Home Page  
 
 

SPECIFICATIONS
  • 2.35:1 Anamorphic Widescreen
  • Korean DTS-HD 2.0 Surround
  • English subtitles
  • 1 Disc
FEATURES
  • New interview with Lee
  • On the Set of "Secret Sunshine," a video piece featuring interviews with actors Jeon Do-yeon and Song Kang-ho, as well as behind-the-scenes footage
  • U.S. theatrical trailer

Secret Sunshine

Blu-ray
Reviewed by: Chris Galloway

Directed By: Lee Chang-dong
2007 | 142 Minutes | Licensor: IFC Films

Release Information
Blu-ray | MSRP: $39.95 | Series: The Criterion Collection | Edition: #576
RLJ Entertainment

Release Date: August 23, 2011
Review Date: August 22, 2011

Purchase From:
amazon.com  amazon.ca

Share:

SYNOPSIS

A master of intensely emotional human dramas, director Lee Chang-dong is a leading light of contemporary Korean cinema, and his place on the international stage was cemented by this stirring and unpredictable work examining grief and deliverance. An effortless mix of light and uncompromising darkness, Secret Sunshine (Miryang) stars Cannes best actress winner Jeon Do-yeon as a widowed piano teacher who moves with her young son from Seoul to her late husband's provincial hometown for a fresh start. Quietly expressive, supple filmmaking and sublime, subtle performances distinguish this remarkable portrayal of the search for grace amid tragedy.

Forum members rate this film 7.8/10

 

Discuss the film and Blu-ray here   


PICTURE

Lee Chang-dongís Secret Sunshine receives a rather sharp looking high-def digital transfer on Blu-ray, displayed in the filmís original aspect ratio of 2.35:1 on this dual-layer disc. The transfer is presented in 1080p/24hz.

The 142-minute film gets room to breathe on this disc; there are only 35-minutes or so worth of supplements on here so the film receives most of the space on the disc and in this regard it really does pay off. The image we get is a sharp and clean one, presenting natural looking grain and no hint of noise or artifacts. Fine details, like hairs and threads in clothing, are easily seen in both close-ups and even longer shots in some cases. The film has a bright, almost blown out look to it as if contrast has been boosted (as intended), but there are no signs of ringing or edge-enhancement noticeable here. Colours are bright and vibrant, quite natural looking overall, and blacks are also strong.

The film is newer so unsurprisingly I didnít detect any sort of print damage or any other problems in the source. In the end itís a clean, absolutely stunning looking presentation.

10/10

All Blu-ray screen captures come from the source disc and have been shrunk from 1920x1080 to 900x506 and slightly compressed to conserve space. While they are not exact representations they should offer a general idea of overall video quality.

Screen Capture

Screen Capture

Screen Capture

Screen Capture

Screen Capture

Screen Capture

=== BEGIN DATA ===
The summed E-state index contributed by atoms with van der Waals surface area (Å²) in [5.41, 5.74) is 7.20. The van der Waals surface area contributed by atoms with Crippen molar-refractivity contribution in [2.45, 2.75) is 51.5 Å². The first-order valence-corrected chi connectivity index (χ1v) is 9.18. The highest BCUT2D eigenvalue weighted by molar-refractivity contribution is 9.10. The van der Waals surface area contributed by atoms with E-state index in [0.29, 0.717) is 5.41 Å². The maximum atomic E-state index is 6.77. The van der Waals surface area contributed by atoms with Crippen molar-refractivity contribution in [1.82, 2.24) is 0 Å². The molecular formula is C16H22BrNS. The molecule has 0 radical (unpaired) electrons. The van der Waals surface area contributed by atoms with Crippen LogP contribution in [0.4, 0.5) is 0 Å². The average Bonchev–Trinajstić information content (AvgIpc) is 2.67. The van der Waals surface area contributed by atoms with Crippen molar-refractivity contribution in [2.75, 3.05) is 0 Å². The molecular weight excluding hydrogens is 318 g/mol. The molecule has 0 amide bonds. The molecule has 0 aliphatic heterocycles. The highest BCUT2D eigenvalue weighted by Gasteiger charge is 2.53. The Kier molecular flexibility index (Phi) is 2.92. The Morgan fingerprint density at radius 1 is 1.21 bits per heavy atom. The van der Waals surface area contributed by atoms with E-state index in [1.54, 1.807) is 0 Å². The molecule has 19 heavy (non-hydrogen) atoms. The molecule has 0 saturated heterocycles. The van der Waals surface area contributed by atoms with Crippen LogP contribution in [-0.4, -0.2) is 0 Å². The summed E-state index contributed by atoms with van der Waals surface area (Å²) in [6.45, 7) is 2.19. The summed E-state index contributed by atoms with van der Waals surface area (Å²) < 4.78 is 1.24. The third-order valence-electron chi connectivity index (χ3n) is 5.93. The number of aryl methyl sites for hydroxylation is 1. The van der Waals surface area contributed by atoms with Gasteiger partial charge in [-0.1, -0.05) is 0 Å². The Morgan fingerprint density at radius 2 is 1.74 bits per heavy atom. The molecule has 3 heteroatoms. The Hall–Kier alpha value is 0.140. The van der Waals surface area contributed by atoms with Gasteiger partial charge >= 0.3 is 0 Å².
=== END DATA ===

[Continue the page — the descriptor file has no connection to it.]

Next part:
Screen Capture

Screen Capture

Screen Capture

Screen Capture

Screen Capture

Screen Capture

Screen Capture

Screen Capture

Screen Capture

Screen Capture

Screen Capture

Screen Capture

Screen Capture

Screen Capture

AUDIO

Criterion includes a lossless Korean 5.1 DTS-HD MA surround track, with optional English subtitles naturally. The film isnít showy but the sound presentation has some impressive traits to it. It remains front heavy with dialogue sticking to the fronts, which sounds clean and articulate. Surrounds handle some ambient and music but has a couple of sequences where they become more active, like a nightclub sequence which gets really loud and cranks the bass. When the presentation is more subtle, though, sounds move naturally between the speakers. Certainly not a track that will show off your system but itís more than effective for this film.

8/10

SUPPLEMENTS

So after a strong audio/video presentation Criterion skimps on the supplements. They at least went to Seoul, Korea and recorded a new interview with director Lee Chang-dong. At only 24-minutes it manages to be a strong supplement on its own, featuring the director talking about the motivations behind the film and its style (like capturing mundane moments.) He talks about the themes of the film, stating itís not really a religious film despite the heavy dose of religion in it, but more how the main character uses it to deal with her grief. He talks about working with his lead actors, Jeon Do-yeon and Song Kang-ho, and their performances, and talks a little about his work overall. Itís an engaging interview and covers quite a bit of material, even if itís all maybe a little too brief.

The next supplement is a bit useless, almost 7-minutes worth of onset footage shot in standard-definition. Thereís some brief behind-the-scenes material where we can see the director at work thrown in with quick interview clips with the actors who talk a little about the film and their characters. It was interesting to see that the mood on set for this rather heavy and at times devastating film was pretty loose, even comical, but thatís about it; I wouldnít have missed it if it was included and really feels like filler.

The disc then closes with a 1-plus-minute IFC theatrical trailer that almost presents it as more of a thriller, and the included booklet presents a nice essay on Leeís films and Korean cinema in general, adding the scholarly, analytical piece I was hoping for.

But despite the booklet and the interview this is a disappointing edition, one of Criterionís weaker efforts in recent memory.

3/10

CLOSING

The lack of supplements is a letdown, but the audio/video presentation is stellar, making the edition worth picking up on sale.


View packaging for this Blu-ray

Share: 



Purchase From:
amazon.com  amazon.ca  




Join our Facebook Group (requires Facebook account)

This site is not affiliated with The Criterion Collection